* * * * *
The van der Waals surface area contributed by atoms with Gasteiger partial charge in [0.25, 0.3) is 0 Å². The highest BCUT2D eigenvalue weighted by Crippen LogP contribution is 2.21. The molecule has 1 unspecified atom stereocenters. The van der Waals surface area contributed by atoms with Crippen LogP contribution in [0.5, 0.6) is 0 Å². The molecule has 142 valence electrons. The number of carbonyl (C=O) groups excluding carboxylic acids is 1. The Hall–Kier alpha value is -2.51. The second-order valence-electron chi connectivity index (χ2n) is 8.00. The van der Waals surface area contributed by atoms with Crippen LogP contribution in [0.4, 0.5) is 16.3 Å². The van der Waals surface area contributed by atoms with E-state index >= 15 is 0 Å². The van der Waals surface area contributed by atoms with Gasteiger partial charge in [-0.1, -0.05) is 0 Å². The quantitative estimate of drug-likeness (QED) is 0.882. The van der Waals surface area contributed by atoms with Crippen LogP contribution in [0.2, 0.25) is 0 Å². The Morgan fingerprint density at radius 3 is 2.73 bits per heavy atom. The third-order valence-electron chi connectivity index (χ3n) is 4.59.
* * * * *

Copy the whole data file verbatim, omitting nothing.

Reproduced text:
The van der Waals surface area contributed by atoms with Gasteiger partial charge in [0.25, 0.3) is 0 Å². The highest BCUT2D eigenvalue weighted by Crippen LogP contribution is 2.21. The molecule has 1 unspecified atom stereocenters. The van der Waals surface area contributed by atoms with Crippen LogP contribution in [0.5, 0.6) is 0 Å². The molecule has 142 valence electrons. The number of carbonyl (C=O) groups excluding carboxylic acids is 1. The Hall–Kier alpha value is -2.51. The second-order valence-electron chi connectivity index (χ2n) is 8.00. The van der Waals surface area contributed by atoms with Crippen LogP contribution in [0.4, 0.5) is 16.3 Å². The van der Waals surface area contributed by atoms with E-state index >= 15 is 0 Å². The van der Waals surface area contributed by atoms with Gasteiger partial charge in [-0.1, -0.05) is 0 Å². The quantitative estimate of drug-likeness (QED) is 0.882. The van der Waals surface area contributed by atoms with Crippen LogP contribution in [0.2, 0.25) is 0 Å². The Morgan fingerprint density at radius 3 is 2.73 bits per heavy atom. The third-order valence-electron chi connectivity index (χ3n) is 4.59.